Rojava, an unlikely place for a democratic revolution.
I have been following the developments in Rojava, an area of Northern Syria that adheres to the thoughts of Murray Bookchin. (ghohnsit's recent article reminded me I wanted to write about Rojava, a spunky little area in a war-torn region that is promoting a new form of decentralized democracy, and this started as a comment on gjonsit's recent article on Iran but it was growing long so I made it a separate diary.)
This is gonna be a messy article/diary, plus I'm not an expert on Murray Bookchin, But basically, Bookchin is a libertarian socialist, meaning socialist without government, meaning worker co-ops, and he's for "green" stuff, meaning the ecology, and he's for equal rights between the sexes.
Here's a link to the DFNS (Rojava) "constitution," the Social Contract of the Democratic Federation of Northern Syria. Like it says in the Wiki quote below, they aren't seeking independence from Syria, but to serve as a model for Syria. So it looks good, to me, that the"Kurds" are talking to Syria without US involvement.
I believe the articles referencing the Kurds talking to Syria are actually referring to the DFNS, or Rojava, which would be bad because Rojava has gone out of it's way to explicitly say they are multi-ethnic.
Here's a bit from Wikipedia:
"The Democratic Federation of Northern Syria (DFNS), commonly known as Rojava, is a de facto autonomous region in northern Syria. It consists of three self-governing regions: Afrin Region, Jazira Region, and Euphrates Region.
The supporters of the region argue that it is an officially secular polity based on the democratic confederalist principles of democratic socialism, gender equality, and sustainability, and that the diversity of Northern Syria is mirrored in its constitution, society, and politics.
While entertaining some foreign relations, the regions within the DFNS are not officially recognized as autonomous by the government of Syria or any international state or organization. For their part, supporters of its constitution consider their system a model for a federalized Syria as a whole, rather than independence."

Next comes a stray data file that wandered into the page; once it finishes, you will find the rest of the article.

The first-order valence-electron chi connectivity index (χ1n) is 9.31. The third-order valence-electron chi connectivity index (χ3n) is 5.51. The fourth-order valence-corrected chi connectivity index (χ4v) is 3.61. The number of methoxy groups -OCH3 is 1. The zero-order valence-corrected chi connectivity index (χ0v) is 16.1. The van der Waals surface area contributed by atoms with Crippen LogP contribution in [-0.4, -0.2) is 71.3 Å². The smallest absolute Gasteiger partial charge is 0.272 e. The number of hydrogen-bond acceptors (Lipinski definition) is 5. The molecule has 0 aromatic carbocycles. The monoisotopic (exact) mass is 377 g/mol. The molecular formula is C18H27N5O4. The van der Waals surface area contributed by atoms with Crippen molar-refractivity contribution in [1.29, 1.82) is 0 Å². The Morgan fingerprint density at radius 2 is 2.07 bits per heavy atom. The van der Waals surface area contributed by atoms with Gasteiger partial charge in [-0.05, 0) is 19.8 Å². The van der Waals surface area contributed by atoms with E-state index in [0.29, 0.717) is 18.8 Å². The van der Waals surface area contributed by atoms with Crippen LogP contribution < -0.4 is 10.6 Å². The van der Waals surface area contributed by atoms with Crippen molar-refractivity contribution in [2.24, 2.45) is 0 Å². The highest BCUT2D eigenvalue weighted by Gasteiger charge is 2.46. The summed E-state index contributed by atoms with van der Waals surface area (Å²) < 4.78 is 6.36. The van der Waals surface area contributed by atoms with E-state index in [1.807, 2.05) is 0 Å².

This is a fairly decent video trying to explain the quagmire they are in the middle of ...
"How Syria’s Kurds are trying to create a democracy"
From the article referenced in gjonsit's recent Iran article:
Top Syrian Kurd hopes Assad serious about talks
... Direct negotiations between Kurdish groups that control much of northern Syria and Damascus would reshape the seven-year-old conflict and - if successful - hold out the prospect of a deal between two sides which together hold most of the country.
Such talks would also complicate U.S. policy in Syria, which today rests largely on a military alliance with the YPG, the main Kurdish militia. U.S. forces have deployed in areas held by Kurdish-led militias during the fight against Islamic State.
Unlike rebels who have fought Assad, the YPG and YPG-led Syrian Democratic Forces (SDF) have mostly avoided conflict with Damascus. Instead, they have focused on Islamic State and guarding their autonomy.
The YPG and the YPJ were both referenced in the Vox video above, and they work together obviously. I don't know how to deal with reddit's new layout, but here is the group for Rojava: https://www.reddit.com/r/rojava/
Here is a link to a list of informative links: https://www.reddit.com/r/rojava/comments/8o1nl9/rrojava_links/
Here is the link to a list of informative books: https://www.reddit.com/r/rojava/comments/8o1onk/books/
Here is a link to a list of informative news links:
Here's a nice video on the structural and strategic aspects of Rojava: